It’s a training roadblock you’ve heard, or maybe experienced, time and time again—a runner suffering from lower leg pain. Unsurprisingly, the most common injury area for us runners is the lower leg. The shin or lower leg includes everything between the knee and ankle, and is a prime spot for aches and pains due to the high-impact nature of our favorite activity. And, differentiating between specific causes of lower leg pain may be difficult due to overlapping symptoms.
Now that we know what we’re dealing with, here are six of the most common causes of lower leg pain and how to treat and prevent them. The next time you’re wondering, “Why does my leg hurt?” you’ll have some guidance in finding the root cause of the issue.
This term is used to describe pain along the medial (inner) side of the tibia. Typically, you’ll feel pain along a third or more of the bone. The pain develops while running and resolves afterward—it can improve with continued training. The medial side of the tibia will be tender to touch with no area more tender than another. There may be mild swelling in the lower leg, too.
Microscopic tears of the muscle away from the lining of the bone causes the pain. Predisposing factors include overpronation and running on hard surfaces, and shin splints are more common in novice runners. Treatments include icing after exercise, appropriate footwear or arch supports, and changing your running surface.
Improving the flexibility of your calf muscles and the strength of the muscles along the front and sides of your lower leg are important in treating and preventing this problem as well. To strengthen the muscles of the lower leg, we recommend placing a weighted ring on your foot and pointing your foot up, in, and out. Repeat for 10 reps. Perform three sets.
Also a source of bone pain, a stress fracture is an injury of the bone due to repetitive microtrauma. Bone responds to stress by becoming stronger. The stress causes bone resorption, which is followed by bone building, as long as the stress isn’t overwhelming. With excessive stress, resorption is greater than the building phase, leading to microscopic trauma and microfractures. Repetitive microfractures result in a stress fracture.
The typical presentation is bone pain with impact. Initially, the pain develops during the run but may even resolve during the course of the run. Over time, the pain is present throughout the run and may be present while walking. Mild swelling may be present in the affected area. Continued impact on a stress fracture can result in a complete fracture through the bone.
On clinical examination, there is a specific area of significant bone tenderness. There is pain or even inability to hop on the single leg. X-rays will not reveal abnormalities for at least two weeks and possibly much longer. MRI and three-phase bone scans can detect stress fractures much earlier.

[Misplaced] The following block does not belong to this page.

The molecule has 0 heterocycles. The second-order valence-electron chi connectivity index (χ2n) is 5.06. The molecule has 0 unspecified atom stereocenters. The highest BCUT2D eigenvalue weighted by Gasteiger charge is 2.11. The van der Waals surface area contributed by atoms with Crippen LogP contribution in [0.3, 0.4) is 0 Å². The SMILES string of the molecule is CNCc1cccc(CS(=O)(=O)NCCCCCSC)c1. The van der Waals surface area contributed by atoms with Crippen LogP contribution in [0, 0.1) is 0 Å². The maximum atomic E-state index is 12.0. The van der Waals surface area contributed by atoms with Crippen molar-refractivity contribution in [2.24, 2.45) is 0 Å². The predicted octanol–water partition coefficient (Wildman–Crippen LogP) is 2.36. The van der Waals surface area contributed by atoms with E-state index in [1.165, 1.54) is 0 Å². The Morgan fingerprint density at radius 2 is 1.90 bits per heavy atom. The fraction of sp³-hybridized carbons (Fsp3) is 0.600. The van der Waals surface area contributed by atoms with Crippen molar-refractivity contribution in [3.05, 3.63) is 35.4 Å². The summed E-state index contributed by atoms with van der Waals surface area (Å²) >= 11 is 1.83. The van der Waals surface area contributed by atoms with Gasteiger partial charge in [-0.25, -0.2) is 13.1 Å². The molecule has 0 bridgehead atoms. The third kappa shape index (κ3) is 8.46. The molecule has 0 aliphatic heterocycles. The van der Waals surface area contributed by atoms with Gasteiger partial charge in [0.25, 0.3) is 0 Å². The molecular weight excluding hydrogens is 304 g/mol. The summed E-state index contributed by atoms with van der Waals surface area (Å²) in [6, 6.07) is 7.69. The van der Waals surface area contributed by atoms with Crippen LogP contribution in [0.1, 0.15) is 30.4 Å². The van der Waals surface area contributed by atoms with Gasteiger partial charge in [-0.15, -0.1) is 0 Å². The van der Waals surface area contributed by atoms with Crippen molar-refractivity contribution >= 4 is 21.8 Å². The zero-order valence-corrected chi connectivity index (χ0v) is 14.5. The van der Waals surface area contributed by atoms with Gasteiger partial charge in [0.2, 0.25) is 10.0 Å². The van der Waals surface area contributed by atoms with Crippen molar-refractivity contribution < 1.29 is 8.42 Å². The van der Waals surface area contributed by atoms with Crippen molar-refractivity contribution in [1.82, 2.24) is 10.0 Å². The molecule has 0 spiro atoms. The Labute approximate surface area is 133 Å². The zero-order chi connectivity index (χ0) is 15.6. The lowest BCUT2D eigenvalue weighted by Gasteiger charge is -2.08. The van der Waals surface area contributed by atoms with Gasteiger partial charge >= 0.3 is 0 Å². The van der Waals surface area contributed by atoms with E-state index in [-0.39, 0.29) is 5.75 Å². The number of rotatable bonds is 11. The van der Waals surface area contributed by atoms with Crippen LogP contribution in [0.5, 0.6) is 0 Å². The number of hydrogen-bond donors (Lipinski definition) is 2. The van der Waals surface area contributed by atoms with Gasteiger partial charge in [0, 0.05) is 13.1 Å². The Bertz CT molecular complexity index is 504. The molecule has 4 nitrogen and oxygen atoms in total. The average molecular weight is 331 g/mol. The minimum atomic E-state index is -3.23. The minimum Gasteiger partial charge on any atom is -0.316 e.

Stress fractures in runners tend to occur in the lower aspect of the fibula and in the upper and lower aspects of the tibia. They can also—though less commonly—occur in the front of the tibia; this stress fracture can be problematic in healing due to the shape of the tibia.
Treatment begins with stopping all high-impact activities, but you may continue low-impact impact cross-training. If there is pain with walking, a boot, cast, or crutches may be needed. In some cases, a long air cast (a stirrup brace that covers the lower leg) may allow a more rapid return to running. Otherwise, most athletes can return to a gradual running program in six to eight weeks.
The reason for developing the stress fracture should be determined. Increasing training too quickly (intensity and/or distance) is the most common cause of this injury. Low bone density or low levels of vitamin D can predispose runners to stress fractures. Training schedules, diet, and for women, menstrual history, should be reviewed to find risk factors for the development of stress fractures and any problems detected should be corrected.
During exercise, muscles swell, increasing in volume by up to 20 percent. If the fascia that surrounds one or more of the compartments is too tight to allow the swelling to occur, it acts like a tourniquet, restricting blood flow and putting pressure on the nerve. This causes pain and possibly numbness in the lower leg and foot, and the muscles may not function normally.
A runner with chronic exertional compartment syndrome complains of pain that develops at a certain point during the workout and becomes progressively worse, often to the point of having to slow or end the run. Slapping of the foot as it strikes the ground is another common complaint. The symptoms will resolve shortly after the exercise stops as the swelling resolves. Because of this, the runner’s leg usually seems normal when examined by a medical professional.
Compartment syndrome is diagnosed by measuring the pressure in each of the compartments in the involved legs before and immediately after a run. (The run is usually performed on a treadmill and is continued until significant symptoms develop.) The treatment for compartment syndrome is surgery, after which most athletes are able to return to full activities.
This is a common problem in the lower leg. Tendons attach the muscle to bone. Inflammation of the tendon causes pain when the muscle is stretched or contracted, and when the tendon swells, both strength and flexibility diminish. The posterior tibialis (the inner aspect of the ankle) and the peroneal (the outer aspect of the ankle) tendons may also be inflamed and tender to touch.